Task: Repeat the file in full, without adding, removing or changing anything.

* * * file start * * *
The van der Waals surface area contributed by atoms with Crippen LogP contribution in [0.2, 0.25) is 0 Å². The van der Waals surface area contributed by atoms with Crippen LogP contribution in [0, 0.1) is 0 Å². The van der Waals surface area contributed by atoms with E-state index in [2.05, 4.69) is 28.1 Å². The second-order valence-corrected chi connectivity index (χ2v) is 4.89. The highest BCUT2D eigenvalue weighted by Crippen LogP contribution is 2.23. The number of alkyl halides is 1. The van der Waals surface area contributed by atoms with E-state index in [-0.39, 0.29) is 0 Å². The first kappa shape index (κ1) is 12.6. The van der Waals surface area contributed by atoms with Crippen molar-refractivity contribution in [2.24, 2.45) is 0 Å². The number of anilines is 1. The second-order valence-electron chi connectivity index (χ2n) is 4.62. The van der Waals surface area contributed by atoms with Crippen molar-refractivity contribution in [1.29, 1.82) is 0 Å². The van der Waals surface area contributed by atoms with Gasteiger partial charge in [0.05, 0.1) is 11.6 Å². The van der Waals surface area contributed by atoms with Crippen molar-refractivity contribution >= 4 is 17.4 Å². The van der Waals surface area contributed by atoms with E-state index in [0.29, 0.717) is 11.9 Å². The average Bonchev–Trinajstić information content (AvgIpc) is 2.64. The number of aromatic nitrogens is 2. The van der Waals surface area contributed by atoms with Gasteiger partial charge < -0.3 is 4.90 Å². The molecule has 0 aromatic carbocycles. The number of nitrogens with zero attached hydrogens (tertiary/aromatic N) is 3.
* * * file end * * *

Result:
The van der Waals surface area contributed by atoms with Crippen LogP contribution in [0.2, 0.25) is 0 Å². The van der Waals surface area contributed by atoms with Crippen LogP contribution in [0, 0.1) is 0 Å². The van der Waals surface area contributed by atoms with E-state index in [2.05, 4.69) is 28.1 Å². The second-order valence-corrected chi connectivity index (χ2v) is 4.89. The highest BCUT2D eigenvalue weighted by Crippen LogP contribution is 2.23. The number of alkyl halides is 1. The van der Waals surface area contributed by atoms with E-state index in [-0.39, 0.29) is 0 Å². The first kappa shape index (κ1) is 12.6. The van der Waals surface area contributed by atoms with Crippen molar-refractivity contribution in [2.24, 2.45) is 0 Å². The number of anilines is 1. The second-order valence-electron chi connectivity index (χ2n) is 4.62. The van der Waals surface area contributed by atoms with Crippen molar-refractivity contribution in [1.29, 1.82) is 0 Å². The van der Waals surface area contributed by atoms with Gasteiger partial charge in [0.05, 0.1) is 11.6 Å². The van der Waals surface area contributed by atoms with Crippen molar-refractivity contribution >= 4 is 17.4 Å². The van der Waals surface area contributed by atoms with E-state index in [0.29, 0.717) is 11.9 Å². The average Bonchev–Trinajstić information content (AvgIpc) is 2.64. The number of aromatic nitrogens is 2. The van der Waals surface area contributed by atoms with Gasteiger partial charge < -0.3 is 4.90 Å². The molecule has 0 aromatic carbocycles. The number of nitrogens with zero attached hydrogens (tertiary/aromatic N) is 3.